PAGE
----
Couchbase chief: Scale or fail - why databases need to smarten up their act over resources

When the NoSQL Couchbase database is updated this summer, firms will be getting a new scaling technology, designed to cut costs and network bandwidth.
Written by Toby Wolpe, Contributor
Couchbase CEO Bob Wiederhold: Better performance and fewer resources.
Image: Couchbase

Technology unveiled today by open-source NoSQL firm Couchbase, allowing primary database tasks to be handled by separate servers, is the only viable approach to scaling data stores, according to the company's CEO.

Multi-dimensional scaling, due this summer with Couchbase Server 4.0, provides a way for ops teams to allocate querying, indexing, and read-writes to specific servers.

This approach significantly improves performance, cuts the amount of resources required and reduces network bandwidth, Couchbase CEO Bob Wiederhold said.

"To deliver high-performance index-building and high-performance queries, every vendor is going to need to provide their version of multi-dimensional scaling. That's just the way it's going to go," he said.

"You're going to have to do it this way or you deliver a solution where you simply can't deliver high-performance indexing and querying."

At the moment, the principal database functions of querying, indexing, and reading and writing are shared between all the servers in a cluster.

"We're allowing you to scale to support each of those three functions independently. So, today without multi-dimensional scaling, let's say you have a 10-node cluster, you would run all three of those functions on that 10-node cluster," Wiederhold said.

"If you had some intensive queries that were running, that may slow down your basic reads and writes. You can now set up three separate servers to do your indexing and two separate servers to do your querying. You can optimise the servers for those specific functions."

For example, servers carrying out basic reads and writes can have fewer CPUs than those running queries.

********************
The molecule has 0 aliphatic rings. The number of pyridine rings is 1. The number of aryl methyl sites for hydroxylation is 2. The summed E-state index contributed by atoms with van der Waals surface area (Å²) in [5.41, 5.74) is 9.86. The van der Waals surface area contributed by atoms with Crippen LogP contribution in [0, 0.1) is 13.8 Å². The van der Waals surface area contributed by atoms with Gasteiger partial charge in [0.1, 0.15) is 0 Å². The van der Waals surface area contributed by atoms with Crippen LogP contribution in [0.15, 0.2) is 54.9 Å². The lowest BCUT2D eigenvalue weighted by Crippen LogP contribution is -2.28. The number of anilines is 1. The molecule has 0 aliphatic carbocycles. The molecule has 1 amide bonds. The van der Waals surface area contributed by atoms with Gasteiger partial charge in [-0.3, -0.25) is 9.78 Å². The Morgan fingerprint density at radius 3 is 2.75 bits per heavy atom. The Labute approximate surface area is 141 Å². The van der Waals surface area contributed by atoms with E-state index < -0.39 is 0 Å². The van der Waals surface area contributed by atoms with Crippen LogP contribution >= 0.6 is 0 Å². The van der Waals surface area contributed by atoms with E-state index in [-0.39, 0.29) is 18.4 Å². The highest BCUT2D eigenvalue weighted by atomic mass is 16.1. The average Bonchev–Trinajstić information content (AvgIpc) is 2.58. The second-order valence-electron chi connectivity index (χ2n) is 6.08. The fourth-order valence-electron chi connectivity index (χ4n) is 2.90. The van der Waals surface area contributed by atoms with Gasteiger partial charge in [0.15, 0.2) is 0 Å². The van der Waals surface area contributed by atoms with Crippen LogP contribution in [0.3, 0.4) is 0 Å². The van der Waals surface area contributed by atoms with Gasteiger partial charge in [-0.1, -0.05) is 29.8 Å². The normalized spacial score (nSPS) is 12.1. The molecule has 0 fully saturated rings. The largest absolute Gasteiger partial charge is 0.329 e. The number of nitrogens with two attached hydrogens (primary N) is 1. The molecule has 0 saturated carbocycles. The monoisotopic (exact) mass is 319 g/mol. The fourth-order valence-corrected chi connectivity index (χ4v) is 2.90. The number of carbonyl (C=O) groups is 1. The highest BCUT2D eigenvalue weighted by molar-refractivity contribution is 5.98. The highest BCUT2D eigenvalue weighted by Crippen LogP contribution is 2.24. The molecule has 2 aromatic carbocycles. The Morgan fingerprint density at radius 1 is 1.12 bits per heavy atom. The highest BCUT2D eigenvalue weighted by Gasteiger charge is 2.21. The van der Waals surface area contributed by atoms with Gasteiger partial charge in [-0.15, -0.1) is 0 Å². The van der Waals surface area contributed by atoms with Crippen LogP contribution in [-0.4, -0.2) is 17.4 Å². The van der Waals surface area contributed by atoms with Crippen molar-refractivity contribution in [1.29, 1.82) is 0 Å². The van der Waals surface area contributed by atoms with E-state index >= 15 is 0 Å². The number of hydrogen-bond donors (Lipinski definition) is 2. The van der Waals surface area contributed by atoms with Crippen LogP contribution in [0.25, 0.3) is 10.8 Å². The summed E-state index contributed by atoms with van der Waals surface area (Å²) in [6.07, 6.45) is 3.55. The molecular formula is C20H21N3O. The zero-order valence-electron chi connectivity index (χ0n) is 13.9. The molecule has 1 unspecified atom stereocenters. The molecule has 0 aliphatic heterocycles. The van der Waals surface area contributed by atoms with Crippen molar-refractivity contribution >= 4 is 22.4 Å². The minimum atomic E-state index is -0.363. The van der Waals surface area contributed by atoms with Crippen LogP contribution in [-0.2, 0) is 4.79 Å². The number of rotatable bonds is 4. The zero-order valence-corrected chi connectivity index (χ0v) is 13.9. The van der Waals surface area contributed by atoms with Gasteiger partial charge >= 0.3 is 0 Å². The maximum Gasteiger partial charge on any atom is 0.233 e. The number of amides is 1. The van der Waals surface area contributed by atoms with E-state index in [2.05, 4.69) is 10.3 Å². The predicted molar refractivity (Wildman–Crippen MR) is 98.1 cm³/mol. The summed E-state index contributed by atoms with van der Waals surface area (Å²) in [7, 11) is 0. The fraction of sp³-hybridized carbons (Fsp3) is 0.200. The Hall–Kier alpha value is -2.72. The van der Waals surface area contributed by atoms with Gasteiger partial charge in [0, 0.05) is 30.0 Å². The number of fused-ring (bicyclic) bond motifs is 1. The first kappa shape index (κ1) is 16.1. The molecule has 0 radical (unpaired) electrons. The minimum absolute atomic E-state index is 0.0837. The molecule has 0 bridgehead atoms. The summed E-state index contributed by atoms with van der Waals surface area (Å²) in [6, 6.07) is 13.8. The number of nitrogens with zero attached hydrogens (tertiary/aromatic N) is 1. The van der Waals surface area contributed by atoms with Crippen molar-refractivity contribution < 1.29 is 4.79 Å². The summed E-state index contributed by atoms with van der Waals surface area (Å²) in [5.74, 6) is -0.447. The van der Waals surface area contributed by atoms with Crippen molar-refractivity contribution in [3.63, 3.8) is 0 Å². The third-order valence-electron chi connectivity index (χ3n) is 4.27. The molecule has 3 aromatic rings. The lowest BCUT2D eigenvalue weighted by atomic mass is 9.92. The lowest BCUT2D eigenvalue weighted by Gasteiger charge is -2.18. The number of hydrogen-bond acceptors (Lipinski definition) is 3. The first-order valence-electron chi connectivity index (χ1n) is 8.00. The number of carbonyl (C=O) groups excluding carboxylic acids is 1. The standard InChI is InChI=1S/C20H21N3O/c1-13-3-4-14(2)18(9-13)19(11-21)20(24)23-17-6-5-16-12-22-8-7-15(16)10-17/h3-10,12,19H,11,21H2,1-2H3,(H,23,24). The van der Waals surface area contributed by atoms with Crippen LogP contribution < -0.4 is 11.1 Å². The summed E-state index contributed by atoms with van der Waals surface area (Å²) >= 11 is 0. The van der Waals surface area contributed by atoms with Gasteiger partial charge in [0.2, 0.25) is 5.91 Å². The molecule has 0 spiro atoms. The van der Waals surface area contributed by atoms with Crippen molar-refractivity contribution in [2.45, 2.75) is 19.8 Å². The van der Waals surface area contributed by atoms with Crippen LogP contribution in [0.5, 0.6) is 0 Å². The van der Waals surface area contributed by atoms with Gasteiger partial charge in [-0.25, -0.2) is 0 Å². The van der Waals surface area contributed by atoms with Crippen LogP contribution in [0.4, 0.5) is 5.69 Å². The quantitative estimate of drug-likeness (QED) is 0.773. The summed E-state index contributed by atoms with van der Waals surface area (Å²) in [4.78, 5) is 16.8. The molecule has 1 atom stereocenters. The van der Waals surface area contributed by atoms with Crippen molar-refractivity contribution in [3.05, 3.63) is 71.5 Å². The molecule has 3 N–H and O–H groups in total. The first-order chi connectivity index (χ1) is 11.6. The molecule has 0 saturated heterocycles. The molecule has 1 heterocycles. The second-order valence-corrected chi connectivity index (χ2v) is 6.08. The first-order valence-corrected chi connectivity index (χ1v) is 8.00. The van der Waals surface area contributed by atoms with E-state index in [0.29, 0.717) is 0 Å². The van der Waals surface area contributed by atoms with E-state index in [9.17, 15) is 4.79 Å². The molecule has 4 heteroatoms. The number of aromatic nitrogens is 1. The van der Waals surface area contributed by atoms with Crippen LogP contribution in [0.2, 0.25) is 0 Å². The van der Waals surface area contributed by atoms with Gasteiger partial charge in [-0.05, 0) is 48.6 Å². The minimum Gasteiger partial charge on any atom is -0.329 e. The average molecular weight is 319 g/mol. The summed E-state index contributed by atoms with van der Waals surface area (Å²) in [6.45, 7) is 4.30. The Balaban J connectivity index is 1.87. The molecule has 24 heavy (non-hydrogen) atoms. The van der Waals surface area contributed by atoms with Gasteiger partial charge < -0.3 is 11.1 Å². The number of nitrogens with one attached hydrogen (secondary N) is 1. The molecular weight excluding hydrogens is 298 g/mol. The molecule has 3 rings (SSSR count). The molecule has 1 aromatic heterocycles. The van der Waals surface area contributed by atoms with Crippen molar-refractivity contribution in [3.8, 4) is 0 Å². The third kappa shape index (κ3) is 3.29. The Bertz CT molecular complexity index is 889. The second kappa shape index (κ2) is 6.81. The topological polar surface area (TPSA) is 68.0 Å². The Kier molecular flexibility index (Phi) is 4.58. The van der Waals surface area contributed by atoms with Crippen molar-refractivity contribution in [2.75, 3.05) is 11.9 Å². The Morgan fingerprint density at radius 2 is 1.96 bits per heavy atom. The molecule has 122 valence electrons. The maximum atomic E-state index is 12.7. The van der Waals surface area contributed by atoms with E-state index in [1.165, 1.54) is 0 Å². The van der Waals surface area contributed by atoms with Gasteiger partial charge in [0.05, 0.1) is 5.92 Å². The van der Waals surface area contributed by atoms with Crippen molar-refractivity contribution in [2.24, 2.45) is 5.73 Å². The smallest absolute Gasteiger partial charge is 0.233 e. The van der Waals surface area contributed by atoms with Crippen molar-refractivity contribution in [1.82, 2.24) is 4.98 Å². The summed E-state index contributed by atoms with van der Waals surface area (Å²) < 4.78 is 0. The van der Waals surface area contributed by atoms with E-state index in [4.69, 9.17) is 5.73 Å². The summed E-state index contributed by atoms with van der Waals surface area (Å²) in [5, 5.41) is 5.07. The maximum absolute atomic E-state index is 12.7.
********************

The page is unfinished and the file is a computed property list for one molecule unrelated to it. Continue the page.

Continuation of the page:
"You'll actually use fewer resources. The server cost will be less because right now what happens is you're beefing up your servers to be able to support all three functions. You'll be able to size your servers, or configure your servers specifically for either basic reads and writes or indexing or querying," he said.

"What you're going to find is enterprises using lower-powered machines - machines with more memory and fewer processors - to serve up their basic reads and writes. Then you're going to have bigger machines with many more processors to do their indexing and particularly to do their querying. Today what they're forced to do is have big machines everywhere."

Because the allocation of resources is not automated, the ops team will need to determine the configuration of specific primary tasks on clusters, depending on workloads, number and size of indexes, and the number and intensity of queries.

"You would need to figure out how many servers to set up for each of these three functions. Obviously, we'll give you lots of tools to do that. But it won't be automatic. It's not going to automatically configure this for you," Wiederhold said.

"But one of the key things is that you can do all this configuration at runtime. It's not like you need to set this up ahead of time and then it's fixed. So if your workload changes on the fly, you can reconfigure on the fly."

Wiederhold said giving servers specialist roles will also reduce network bandwidth requirements.

"Today, for indexing and querying you need to use a scatter-gather approach. If you have a 10-node cluster, let's say you have 100GB of data, you'll have 10GB of data on each of your servers. You have to build an index on each server and that index will be based on the data that sits on that server. That's the scatter piece," he said.

"Then you have to gather the indexes from each of the 10 servers and build the index for your database. Particularly if you have a big index, then you going to be gathering often and you're going to be transferring large amounts of data."

Couchbase's new approach should typically result in a smaller number of servers to build indexes and do querying.

"Now you'll have maybe even just one index server. If you have one index server, there's no gathering that you need to do. Even if you have two or three, there's much less gathering and, as a result, much less network bandwidth" Wiederhold said.

Couchbase deals with the issue of duplication of databases onto the different nodes through the core replication streaming protocol introduced with Couchbase Server 3.0.

"We use that Database Change Protocol to just send the mutation information that's changed to the indexing node. That's very efficient so you end up communicating less and therefore needing much less network bandwidth," he said.

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